David Blackburn

Stumbling towards fiscal union

Stumbling towards fiscal union
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Angela Merkel must tire of repeating herself. Eurobonds are “exactly the wrong answer” to the European debt crisis, she said yesterday for the umpteenth time. She added that they would “lead us to a debt union not a stability union”, a free-for-all funded by German taxpayers. She concluded that “greater commitment” from the 27 member states of the European Union was required to stabilise the situation.

Her comments would have, perhaps, placated her mutinous coalition in Germany, which is virulently opposed to Eurobonds and expensive integration. George Osborne, on the other hand, might have been slightly perturbed that Merkel prefers “greater commitment” from countries like Britain over the “remorseless logic” of monetary union.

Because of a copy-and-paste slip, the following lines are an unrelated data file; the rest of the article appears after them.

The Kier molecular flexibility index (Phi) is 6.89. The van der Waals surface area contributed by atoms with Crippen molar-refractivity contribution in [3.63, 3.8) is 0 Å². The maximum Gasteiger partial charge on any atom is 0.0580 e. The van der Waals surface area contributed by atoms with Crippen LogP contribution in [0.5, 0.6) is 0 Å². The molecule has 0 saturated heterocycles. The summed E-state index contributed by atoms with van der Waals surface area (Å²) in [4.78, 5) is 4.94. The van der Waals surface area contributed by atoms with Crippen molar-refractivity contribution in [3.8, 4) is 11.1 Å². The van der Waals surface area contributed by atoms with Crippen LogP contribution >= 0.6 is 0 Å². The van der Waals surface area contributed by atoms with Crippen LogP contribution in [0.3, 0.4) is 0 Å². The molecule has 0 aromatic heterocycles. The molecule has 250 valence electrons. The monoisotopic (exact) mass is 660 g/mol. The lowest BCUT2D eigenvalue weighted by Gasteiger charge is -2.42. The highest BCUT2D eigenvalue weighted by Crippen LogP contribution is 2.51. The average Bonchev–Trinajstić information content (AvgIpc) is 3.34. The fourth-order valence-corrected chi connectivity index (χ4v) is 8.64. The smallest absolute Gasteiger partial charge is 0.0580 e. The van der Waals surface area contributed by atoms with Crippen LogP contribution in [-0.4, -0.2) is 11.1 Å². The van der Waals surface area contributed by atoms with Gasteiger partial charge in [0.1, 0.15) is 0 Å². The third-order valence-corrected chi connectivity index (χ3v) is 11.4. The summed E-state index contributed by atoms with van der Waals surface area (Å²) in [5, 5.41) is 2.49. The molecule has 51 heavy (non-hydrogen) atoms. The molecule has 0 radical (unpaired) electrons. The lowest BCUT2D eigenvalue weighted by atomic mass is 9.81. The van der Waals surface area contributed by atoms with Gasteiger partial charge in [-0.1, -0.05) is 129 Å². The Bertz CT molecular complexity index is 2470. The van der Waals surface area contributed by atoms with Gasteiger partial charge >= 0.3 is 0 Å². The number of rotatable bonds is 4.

Merkel is not alone in having reservations about fiscal and political union. At the end of last week, Finland, Holland and Austria (all AAA rated countries) signalled their intention that their loans to Greece should be contingent on obtaining collateral deals with Athens. It was a telling moment, indicating that these states have little faith in Angela Merkel and Nicolas Sarkozy’s solution to the debt crisis and are seeking to protect their taxpayers independently.

What this all means for the future of collective action to save the euro remains to be seen. Or indeed how the markets will react in the medium term. But, clearly, there seems to be little appetite for fiscal union among the affluent countries of the north at present.